kurz vorgestellt
Journ. of Fam.Ther.
Family Process
perspekt. mediation
Psychoth. im Dialog
Soziale Systeme
System Familie
"Das erste Mal"
Blinde Flecke
Mauerfall 1989
Von Klienten lernen
edition ferkel
Druckversion Druckversion
Copyright © 2013
levold system design
Alle Rechte vorbehalten.
systemagazin logo

systemagazin Zeitschriftenarchiv: Journal of Family Therapy Heft 2/2011
1/2011 - 2/2011  - 3/2011 - 4/2011 - Übersicht

Rivett, Mark (2011): Professional controversies and debates. In: Journal of Family Therapy 33 (2): S. 121-122

Stratton, Peter, Janet Reibstein, Judith Lask, Reenee Singh & Eia Asen (2011): Competences and occupational standards for systemic family and couples therapy. In: Journal of Family Therapy 33 (2): S. 123-143.

abstract: This article reports on the recent government initiative of 2007–2010 to delineate, for the major forms of psychological therapy, expected professional standards of practice and conduct in workplaces (the national occupational standards) and to specify expected levels of competent practice (the competences). The article focuses on the processes and outcomes of this initiative for systemic therapy and its clinical and political relevance. The rationale, research and consultation processes by which these formulations were achieved are described and the outcomes of the work are reported. We also discuss their wider implications, including the various ways in which these achievements might be used and their potential value for the field of systemic family and couples therapy.

Northey, Jr, William F. (2011): Competency, common ground, and challenges: response to the development of systemic therapy competencies for the UK. In: Journal of Family Therapy 33 (2): S. 144-152.

abstract: The recent initiative by the government to delineate the competencies for the delivery of systemic therapies is groundbreaking and represents a fundamental shift with clinical and political implications. In this article the author compares the process and outcomes utilised in the UK with those embarked on in the USA in 2003, culminating in the creation of the marriage and family therapy core competencies by a task force sponsored by the American Association for Marriage and Family Therapy. The development of competencies is just the first step in a development process requiring significant modifications in all of the systems that contribute to the development and delivery of behavioural health services, including clinicians, supervisors, training programmes, regulators and policy-makers. An elucidation of the challenges faced in the USA is provided as a potential guide to the UK effort.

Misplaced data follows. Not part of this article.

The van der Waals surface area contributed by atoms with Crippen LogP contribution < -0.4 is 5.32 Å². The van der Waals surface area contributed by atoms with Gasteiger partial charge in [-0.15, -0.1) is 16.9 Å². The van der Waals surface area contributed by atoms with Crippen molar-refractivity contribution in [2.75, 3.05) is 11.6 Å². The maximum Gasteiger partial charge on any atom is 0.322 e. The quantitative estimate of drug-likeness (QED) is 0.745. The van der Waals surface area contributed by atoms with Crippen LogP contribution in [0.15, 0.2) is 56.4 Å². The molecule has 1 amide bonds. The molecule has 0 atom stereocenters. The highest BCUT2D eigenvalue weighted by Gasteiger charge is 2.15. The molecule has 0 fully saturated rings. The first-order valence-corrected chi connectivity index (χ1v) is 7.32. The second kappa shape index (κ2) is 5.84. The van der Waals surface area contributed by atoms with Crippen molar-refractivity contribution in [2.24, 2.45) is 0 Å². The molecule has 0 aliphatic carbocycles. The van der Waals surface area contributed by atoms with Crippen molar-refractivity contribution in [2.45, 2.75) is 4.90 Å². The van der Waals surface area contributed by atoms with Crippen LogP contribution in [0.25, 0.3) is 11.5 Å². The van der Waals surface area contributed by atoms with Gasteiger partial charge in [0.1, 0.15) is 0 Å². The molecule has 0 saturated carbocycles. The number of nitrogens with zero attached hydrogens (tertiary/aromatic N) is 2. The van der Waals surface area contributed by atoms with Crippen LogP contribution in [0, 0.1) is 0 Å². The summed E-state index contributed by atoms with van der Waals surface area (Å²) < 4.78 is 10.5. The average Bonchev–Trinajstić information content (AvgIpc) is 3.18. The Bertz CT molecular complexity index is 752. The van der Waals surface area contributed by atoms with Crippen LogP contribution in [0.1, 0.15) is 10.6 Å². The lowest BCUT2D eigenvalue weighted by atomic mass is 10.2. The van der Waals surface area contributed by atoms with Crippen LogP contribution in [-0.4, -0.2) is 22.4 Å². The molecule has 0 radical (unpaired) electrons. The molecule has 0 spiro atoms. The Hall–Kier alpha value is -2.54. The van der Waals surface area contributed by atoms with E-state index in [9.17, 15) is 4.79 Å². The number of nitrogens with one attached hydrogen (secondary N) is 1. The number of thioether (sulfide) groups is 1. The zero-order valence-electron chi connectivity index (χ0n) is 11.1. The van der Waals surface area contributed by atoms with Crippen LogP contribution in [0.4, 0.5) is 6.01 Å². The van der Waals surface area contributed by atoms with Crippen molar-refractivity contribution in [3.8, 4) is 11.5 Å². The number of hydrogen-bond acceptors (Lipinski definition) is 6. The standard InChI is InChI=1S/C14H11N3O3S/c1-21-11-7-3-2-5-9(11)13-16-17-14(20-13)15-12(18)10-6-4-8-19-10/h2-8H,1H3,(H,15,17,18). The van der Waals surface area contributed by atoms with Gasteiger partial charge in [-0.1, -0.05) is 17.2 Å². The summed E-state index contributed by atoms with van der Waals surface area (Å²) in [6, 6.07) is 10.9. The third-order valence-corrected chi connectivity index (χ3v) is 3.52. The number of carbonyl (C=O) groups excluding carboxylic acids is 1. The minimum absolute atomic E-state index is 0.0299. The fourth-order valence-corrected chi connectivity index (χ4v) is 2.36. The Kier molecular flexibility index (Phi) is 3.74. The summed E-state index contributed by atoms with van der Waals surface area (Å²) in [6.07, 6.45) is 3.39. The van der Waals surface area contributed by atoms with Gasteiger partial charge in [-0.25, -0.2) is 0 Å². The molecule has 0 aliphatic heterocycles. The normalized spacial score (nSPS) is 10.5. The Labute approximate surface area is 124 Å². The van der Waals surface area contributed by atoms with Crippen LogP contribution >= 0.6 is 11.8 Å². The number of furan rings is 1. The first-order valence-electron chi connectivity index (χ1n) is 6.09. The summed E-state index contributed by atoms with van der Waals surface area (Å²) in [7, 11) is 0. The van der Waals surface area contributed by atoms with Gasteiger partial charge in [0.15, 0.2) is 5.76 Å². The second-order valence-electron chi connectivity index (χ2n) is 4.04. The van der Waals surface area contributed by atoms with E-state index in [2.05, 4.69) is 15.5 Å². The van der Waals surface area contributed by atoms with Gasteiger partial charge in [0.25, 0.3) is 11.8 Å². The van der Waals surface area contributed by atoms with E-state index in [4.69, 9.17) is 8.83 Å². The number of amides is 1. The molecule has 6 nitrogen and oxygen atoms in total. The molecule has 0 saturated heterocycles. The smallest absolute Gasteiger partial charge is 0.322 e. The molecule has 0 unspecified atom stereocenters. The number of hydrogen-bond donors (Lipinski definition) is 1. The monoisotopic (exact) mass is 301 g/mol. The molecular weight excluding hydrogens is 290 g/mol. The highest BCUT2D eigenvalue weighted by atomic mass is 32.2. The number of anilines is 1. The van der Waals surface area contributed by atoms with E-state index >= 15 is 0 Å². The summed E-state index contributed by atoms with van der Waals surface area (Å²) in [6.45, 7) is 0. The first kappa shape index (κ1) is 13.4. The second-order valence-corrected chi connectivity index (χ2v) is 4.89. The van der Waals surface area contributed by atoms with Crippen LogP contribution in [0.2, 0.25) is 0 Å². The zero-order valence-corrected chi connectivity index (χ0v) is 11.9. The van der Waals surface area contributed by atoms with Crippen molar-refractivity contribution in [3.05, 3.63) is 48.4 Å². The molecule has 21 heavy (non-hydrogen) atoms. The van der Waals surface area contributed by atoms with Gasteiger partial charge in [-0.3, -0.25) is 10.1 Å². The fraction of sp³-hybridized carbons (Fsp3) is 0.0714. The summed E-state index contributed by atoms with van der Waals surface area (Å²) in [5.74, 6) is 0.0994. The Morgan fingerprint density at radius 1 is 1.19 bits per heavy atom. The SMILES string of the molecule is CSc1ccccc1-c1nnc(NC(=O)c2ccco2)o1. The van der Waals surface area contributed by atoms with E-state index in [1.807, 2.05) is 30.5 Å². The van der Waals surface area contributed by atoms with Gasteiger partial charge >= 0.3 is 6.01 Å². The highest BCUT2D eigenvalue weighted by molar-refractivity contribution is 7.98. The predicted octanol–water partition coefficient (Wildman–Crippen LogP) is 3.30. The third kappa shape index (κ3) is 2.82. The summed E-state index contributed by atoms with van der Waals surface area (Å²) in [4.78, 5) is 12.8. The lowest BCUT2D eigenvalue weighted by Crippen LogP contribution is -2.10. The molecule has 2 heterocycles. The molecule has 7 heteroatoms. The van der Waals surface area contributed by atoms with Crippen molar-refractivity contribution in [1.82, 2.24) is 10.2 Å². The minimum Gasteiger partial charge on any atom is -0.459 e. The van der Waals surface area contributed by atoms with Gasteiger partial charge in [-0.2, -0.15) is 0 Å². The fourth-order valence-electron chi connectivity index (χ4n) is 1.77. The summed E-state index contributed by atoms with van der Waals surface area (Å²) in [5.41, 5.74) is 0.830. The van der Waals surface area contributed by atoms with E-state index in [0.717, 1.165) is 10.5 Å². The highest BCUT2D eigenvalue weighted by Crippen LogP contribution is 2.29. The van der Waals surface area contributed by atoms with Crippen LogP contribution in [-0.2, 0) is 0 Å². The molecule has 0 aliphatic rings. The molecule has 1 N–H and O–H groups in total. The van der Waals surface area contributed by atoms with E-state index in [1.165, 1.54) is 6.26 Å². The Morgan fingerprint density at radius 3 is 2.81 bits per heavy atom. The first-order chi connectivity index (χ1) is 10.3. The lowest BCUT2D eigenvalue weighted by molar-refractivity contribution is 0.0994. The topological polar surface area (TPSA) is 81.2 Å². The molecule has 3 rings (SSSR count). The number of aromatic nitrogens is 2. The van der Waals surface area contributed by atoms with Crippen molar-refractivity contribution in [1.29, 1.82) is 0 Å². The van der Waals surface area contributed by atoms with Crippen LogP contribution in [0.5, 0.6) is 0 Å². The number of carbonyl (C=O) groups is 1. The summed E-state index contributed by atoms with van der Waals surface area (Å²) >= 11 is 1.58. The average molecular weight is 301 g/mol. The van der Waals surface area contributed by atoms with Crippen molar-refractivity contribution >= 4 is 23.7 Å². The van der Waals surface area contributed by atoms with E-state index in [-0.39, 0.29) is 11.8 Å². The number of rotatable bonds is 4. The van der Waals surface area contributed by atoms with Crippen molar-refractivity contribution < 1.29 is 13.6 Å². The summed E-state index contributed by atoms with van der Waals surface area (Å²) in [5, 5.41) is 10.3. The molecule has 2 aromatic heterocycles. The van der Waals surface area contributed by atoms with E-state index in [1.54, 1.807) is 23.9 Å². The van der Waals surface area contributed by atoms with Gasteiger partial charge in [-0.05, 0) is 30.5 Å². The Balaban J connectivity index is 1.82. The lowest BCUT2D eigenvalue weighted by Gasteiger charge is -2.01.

Bertrando, Paolo (2011): A theory of clinical practice: the cognitive and the narrative. In: Journal of Family Therapy 33 (2): S. 153-167.

abstract: Today the extent of the difference between theoretical models of therapy is under discussion. There have been proposals to abandon such models altogether, or to create others, such as integrative or meta- theoretical models. This article proposes, through the analysis of a clinical situation, the possibility of building a theory of practice which could account for most of the aspects of the therapeutic process that remain tacit and implicit. Such a theory could help us explain what concretely happens when a therapist is doing therapy, and also how theoretical models interact with the everyday practice of therapists.

Hurst, Mark (2011): Professional judgement in the assessment of risk: is there a role for systemic practice? In: Journal of Family Therapy 33 (2): S. 168-180.

abstract: Risk assessment is an example of professional decision-making pared to its stark essentials. Political pressures towards accountability and the need for defensible decisions encourage a ‘tick-box’ approach to risk assessment, but this can create unrealistic expectations of certainty. In practice, as technological approaches produce ever more complex formal tools for assessing risk, their effectiveness remains dubious while our human decision-making apparatus is marginalized. This article examines whether we should respect our ability to apprehend complex multi-stranded narrative realities intuitively, with the hope that such intuitions might contribute to professional decision-making. This idea is explored with reference to a case study.